How seriously should we take John Connolly’s claim that Deloitte plans to hit
£2bn in revenues in two years?
Connolly has, after all, a track record of making bold claims.
He said in 2003 that Deloitte could overhaul PwC in two to three years, a
move that has not materialized.
So why should we believe it now?
The £2bn figure seems in some ways unimaginably high, especially as Ernst
& Young, the smallest of the Big Four, will, all things being equal, only
hit the £1bn figure this year.
A look at the numbers suggests it is not necessarily that bold a claim.
A 20% growth rate over two years would take Deloitte to £1.95bn, just short
of the magic £2bn.
KPMG grew at 20% in 2005, whilst E&Y’s first half revenues for this year
grew at 21%, so the numbers are not implausible.
What is perhaps surprising is Connolly’s claim that Deloitte can match its
rivals, and even exceed them. Deloitte grew at 8% in 2005, and announced growth
of 15% for the first half this year.
Whatever happens, Deloitte insists and will continue to insist that its
higher profitability matters more. Chairman Martin Scicluna recently said that
was the key number to look at.
The other firms may claim their revenues are higher, and Mike Rake has
already said KPMG expects to overtake Deloitte ‘in the next couple of years,’
but can they answer the charge that, ultimately, Deloitte partners earn more?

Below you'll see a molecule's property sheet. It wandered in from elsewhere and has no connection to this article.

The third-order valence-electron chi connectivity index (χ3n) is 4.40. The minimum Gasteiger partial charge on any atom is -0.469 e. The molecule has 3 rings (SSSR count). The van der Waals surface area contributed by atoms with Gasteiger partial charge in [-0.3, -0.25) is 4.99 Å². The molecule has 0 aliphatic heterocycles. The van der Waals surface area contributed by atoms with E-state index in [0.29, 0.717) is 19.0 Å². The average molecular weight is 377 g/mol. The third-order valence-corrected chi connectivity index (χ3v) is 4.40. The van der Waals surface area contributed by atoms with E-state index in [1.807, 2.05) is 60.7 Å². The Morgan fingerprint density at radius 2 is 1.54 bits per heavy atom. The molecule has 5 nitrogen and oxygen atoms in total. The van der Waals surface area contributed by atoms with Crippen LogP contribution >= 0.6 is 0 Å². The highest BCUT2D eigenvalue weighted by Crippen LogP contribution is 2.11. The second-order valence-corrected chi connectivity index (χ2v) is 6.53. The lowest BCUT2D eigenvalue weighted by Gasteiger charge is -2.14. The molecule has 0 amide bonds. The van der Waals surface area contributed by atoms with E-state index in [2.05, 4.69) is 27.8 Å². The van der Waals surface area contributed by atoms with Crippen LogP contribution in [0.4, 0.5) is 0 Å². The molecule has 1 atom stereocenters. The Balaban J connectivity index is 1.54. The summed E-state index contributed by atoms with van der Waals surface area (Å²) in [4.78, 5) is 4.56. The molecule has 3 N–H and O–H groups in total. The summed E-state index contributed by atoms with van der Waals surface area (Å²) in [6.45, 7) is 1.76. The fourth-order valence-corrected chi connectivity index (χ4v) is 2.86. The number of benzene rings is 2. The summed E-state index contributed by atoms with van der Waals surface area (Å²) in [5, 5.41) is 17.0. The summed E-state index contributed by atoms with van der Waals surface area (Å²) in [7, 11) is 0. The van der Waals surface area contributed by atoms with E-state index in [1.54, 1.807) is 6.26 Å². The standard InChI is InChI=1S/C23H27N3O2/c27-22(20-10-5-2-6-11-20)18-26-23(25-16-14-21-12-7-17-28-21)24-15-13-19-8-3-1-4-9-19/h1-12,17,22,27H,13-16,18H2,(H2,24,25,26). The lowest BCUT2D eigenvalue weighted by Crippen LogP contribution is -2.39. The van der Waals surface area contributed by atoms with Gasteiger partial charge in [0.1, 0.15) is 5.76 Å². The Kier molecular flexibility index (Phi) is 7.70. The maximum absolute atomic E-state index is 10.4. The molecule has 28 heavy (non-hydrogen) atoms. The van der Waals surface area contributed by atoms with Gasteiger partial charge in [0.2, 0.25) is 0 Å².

Apart from anything else, Connolly’s comments continue a trend of robust
remarks coming from the Big Four, exposing competitive sides that, Connolly
apart, we had not seen much of before.
In fathoming how seriously to take the claim, and working out where the top
end of the accounting market is going, the essential question must be: where is
the growth coming from, and who will profit most from it?
A tide of regulation has seen revenues soar, with growth across the board.
But M&A activity is increasingly playing a role. Insiders say advisory
revenues, the catch-all term for extra services provided to over-burdened CFOs,
are a huge growth area too.
Who has the best people to provide those services, and drive revenues upward?
It’s difficult to say, but it will be fascinating finding out.
To read Accountancy Age’s interview with Connolly go to
www.accountancyage.com/2152897. To read the Rake interview go to
Carter Backer Winter has acquired Edwards Financial Services, expanding its financial planning department
New growth opportunities in Aberdeen, North East Scotland, are being invested in by Grant Thornton
Colin responds to the call for 'Darwinism' in accountancy
A new partner, Dermot Callinan, has joined Saffery Champness from KPMG where he was recently the head of the UK private client advisory team